How much clearer could Peter be when he said:
For if these things are yours and abound, you will be neither barren nor unfruitful in the knowledge of our Lord Jesus Christ. For he who lacks these things is shortsighted, even to blindness, and has forgotten that he was cleansed from his old sins. Therefore, brethren, be even more diligent to make your call and election sure, for if you do these things you will never stumble; for so an entrance will be supplied to you abundantly into the everlasting kingdom of our Lord and Savior Jesus Christ. (2Pe 1:8-11)
There are seven things that we need to add to our faith in order to be fruitful and make it to Heaven.
As we finish our look at these characteristics, we have spent many weeks writing about these qualities. This post will review them as we finish this line of study. Should you wish to read posts about these individual qualities, you can do a search on the characteristic you want in the search box to the right.
Lest we forget what they are, I will list them and a brief description:
Virtue (or moral excellence)
This is the characterisitc that you need to have which says “I will do what God wants me to do, regardless of the costs.” This quality is needed because we don’t yet know everything God will require of us or that Satan will tempt us with. When Joseph fled from Potipher’s wife, he showed great virtue and it did cost him.
It makes sense that the faith we start with is not the faith we will die with if we live any length of time. Learning more about what God wants and meditating on His word will give us that knowledge to live more holy lives.
A wonderful quality that more of us should practice. We should note that this is not “other” control. Once we have a little knowledge, it is easy to look at others and judge where they are. However, we need to focus first on our self, then we can see clearly to pull the mote from our brother’s eye.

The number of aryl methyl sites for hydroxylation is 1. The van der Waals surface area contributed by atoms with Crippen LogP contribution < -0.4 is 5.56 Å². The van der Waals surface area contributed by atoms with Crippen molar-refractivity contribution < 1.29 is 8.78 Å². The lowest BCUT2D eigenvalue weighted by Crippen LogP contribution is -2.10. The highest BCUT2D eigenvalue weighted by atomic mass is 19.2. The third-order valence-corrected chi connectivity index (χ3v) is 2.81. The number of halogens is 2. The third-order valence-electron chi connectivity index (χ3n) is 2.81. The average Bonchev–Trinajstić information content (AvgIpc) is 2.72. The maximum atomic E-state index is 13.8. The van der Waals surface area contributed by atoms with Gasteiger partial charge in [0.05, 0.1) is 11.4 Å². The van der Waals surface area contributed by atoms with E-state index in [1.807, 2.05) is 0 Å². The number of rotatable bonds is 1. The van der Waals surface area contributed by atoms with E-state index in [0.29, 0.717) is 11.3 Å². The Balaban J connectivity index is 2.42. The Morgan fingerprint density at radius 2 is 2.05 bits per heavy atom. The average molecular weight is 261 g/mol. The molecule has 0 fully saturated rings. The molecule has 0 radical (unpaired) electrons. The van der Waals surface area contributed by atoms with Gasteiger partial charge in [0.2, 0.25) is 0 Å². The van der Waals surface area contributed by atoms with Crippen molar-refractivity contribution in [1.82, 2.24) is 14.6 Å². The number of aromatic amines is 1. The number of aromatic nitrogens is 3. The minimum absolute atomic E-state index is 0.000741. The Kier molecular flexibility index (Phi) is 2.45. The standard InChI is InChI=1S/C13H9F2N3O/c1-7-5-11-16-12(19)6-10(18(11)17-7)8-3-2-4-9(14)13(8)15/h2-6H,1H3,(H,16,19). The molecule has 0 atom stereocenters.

Without this, we may quit. To be able to beat a temptation once may be easy but to endure the temptations of Satan, or to bear with those who are still learning, or to continue to grow even when we think we have attained all we need to do requires dedication to the race. When you retire from your work, you do not retire from God.
This quality says, what I do, I do with God in mind. In being pious, I show the attributes that God would show were He on Earth. It is something to be trained in, is not to be used superficially for gain but to be coupled with contentment so that I can gain even more…in the next life.
I owe it to my brothers to have a warm feeling for them, to desire to be around them more than the world. There is a companionship in the church that needs to be fostered to encourage others and allow yourself to be encouraged.
This is a duty bound love that does what is in the best interest of the person loved. Sometimes it is your neighbor, sometimes it is God, sometimes (occasionally) it is your self. You cannot love God unless you love your fellow man. This is the love that we are commanded to show to enemies because when we were enemies of God, He showed it to us!
This is not some check list that you can just mark off and say “I got that covered”, it is not that simple. You cannot simply do godliness for a day and think you have it. You cannot be steadfast for a week and mark it off. These are qualities that you ADD to your faith and CONTINUE IN and GROW IN.